Do you have a HOT dog or a hot DOG? Word Stress is a key to your American Accent

It’s National Hot Dog Day, and I’m celebrating with you by giving you this video training! Using correct word stress is an important part of mastering the American accent. This video explains what happens if you use the wrong word stress when talking about the all-American hot dog!

 

Back to School and Pronunciation Rules

It’s back to school time and that means new school supplies, new teachers, and often new school rules. It can be frustrating for us and our kids when different teachers have different rules. Some are easy to remember and some can be more of a challenge, but following the rules is a key to a pleasant school experience.

Languages have their own set of rules, too, and failing to follow those rules can make communication frustrating and sometimes unsuccessful. I find that my clients sometimes know more grammar rules of English than I do, but they have not been taught the American pronunciation rules that they need.

You can’t follow a rule that you don’t know about, right? So, today I decided to share with you three of the most common American pronunciation rules that are hard for non-native speakers. I’ll show you the most common mistake or “rule-breaker” and then explain how to change it.

1. Saying an S sound instead of a Z sound

Many non-native speakers use an s sound for a z sound. S and Z use the exact same tongue and mouth shape; the difference is in the voicing. The S sound is produced without the voice, but the Z sound requires the voice. To feel the difference, put your hand on your throat and try saying S-s-s-s. You should not feel anything. Now try saying Z-z-z-z. You should feel a vibration in your throat. Practice saying words like Sue and zoo, and buzz and bus.

2. Using Long E and Short I interchangably

These two vowels are often substituted one for the other, but doing so can change the meaning of the word. The long E is made by pulling the lips back into a smile. This is the vowel in the sentence: Meet me on Green Street. The short I, on the other hand, is made by keeping your tongue flat on the bottom of your mouth. Open it just a little and say ” ih”, as in Give the tip to him on the ship.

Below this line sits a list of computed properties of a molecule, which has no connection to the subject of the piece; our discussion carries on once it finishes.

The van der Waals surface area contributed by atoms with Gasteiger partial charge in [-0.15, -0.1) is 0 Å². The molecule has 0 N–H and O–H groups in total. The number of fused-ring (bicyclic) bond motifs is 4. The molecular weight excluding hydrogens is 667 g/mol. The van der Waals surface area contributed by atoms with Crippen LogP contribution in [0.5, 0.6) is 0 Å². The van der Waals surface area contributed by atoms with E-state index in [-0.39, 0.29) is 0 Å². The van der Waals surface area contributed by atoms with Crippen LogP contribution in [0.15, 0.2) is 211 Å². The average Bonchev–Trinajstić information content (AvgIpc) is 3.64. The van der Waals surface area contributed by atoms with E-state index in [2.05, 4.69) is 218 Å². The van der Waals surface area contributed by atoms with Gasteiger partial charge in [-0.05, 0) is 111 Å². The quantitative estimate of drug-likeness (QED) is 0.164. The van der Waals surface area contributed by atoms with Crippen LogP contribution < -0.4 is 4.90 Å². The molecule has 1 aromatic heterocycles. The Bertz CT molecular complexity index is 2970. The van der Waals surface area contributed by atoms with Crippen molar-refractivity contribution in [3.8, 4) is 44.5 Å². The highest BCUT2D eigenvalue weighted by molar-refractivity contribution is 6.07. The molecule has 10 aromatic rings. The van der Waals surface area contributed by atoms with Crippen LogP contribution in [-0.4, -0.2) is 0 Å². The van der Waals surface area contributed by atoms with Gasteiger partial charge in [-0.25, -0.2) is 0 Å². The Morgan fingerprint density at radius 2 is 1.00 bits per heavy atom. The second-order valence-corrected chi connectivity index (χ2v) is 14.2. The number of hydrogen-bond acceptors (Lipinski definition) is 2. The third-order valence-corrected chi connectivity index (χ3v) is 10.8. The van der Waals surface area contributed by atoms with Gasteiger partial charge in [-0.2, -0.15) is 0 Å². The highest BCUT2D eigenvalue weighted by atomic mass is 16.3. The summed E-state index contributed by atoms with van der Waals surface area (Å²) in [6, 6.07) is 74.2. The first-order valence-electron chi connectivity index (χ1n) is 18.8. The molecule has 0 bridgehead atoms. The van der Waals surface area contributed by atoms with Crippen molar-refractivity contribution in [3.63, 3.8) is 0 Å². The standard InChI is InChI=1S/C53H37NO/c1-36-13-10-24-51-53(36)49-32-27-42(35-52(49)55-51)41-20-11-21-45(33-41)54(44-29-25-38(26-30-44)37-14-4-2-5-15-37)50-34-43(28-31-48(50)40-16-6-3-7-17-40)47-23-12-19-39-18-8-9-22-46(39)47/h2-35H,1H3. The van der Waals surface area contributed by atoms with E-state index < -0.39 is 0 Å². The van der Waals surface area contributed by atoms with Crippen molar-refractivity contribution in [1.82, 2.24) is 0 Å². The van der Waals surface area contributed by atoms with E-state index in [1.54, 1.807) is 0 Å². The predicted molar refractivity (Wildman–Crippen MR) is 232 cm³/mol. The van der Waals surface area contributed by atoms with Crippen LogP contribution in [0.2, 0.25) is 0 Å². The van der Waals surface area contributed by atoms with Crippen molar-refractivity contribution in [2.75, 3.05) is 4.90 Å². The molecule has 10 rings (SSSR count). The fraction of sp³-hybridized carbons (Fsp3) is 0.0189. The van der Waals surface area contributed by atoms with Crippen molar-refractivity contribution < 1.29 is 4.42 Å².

3. Saying a W instead of a V sound

The W sound is made by rounding the lips and saying “ooh-uh”. This is the sound that begins words like water, where, and watch but this is not the sound we want to make when saying words like vacation or violin. The V sound is made by lightly placing the top teeth on the lower lip, turning on the voice and blowing. Practice each sound separately, then try saying: Victor’s watch, winter vacation, and wash the vegetables.

Were those tips helpful? I’ll be giving away American pronunciation tips like that and many more on my free webinar coming up in two weeks. Have you reserved your spot yet? Seats are going quickly, so reserve your space now.

  • 9/8/2011 1:05 PMĀ Pedro Alvarez wrote:
    1. Even if you train your students to produce both /s/ and /z/, they will have problems wrt when to produce /s/ and /z/.There are some heuristics:
    1. plurals, possessives and corresponding assimilation. Exceptions in this category, if any.
    2. There is a heuristic that many ESL speakers have learned: /s/ in noun, but /z/ in verb (cf. use, advice, etc). However, this heuristic fails in words: crease, increase, decrease, lease, release, cease, decease (cf. disease), fleece, etc.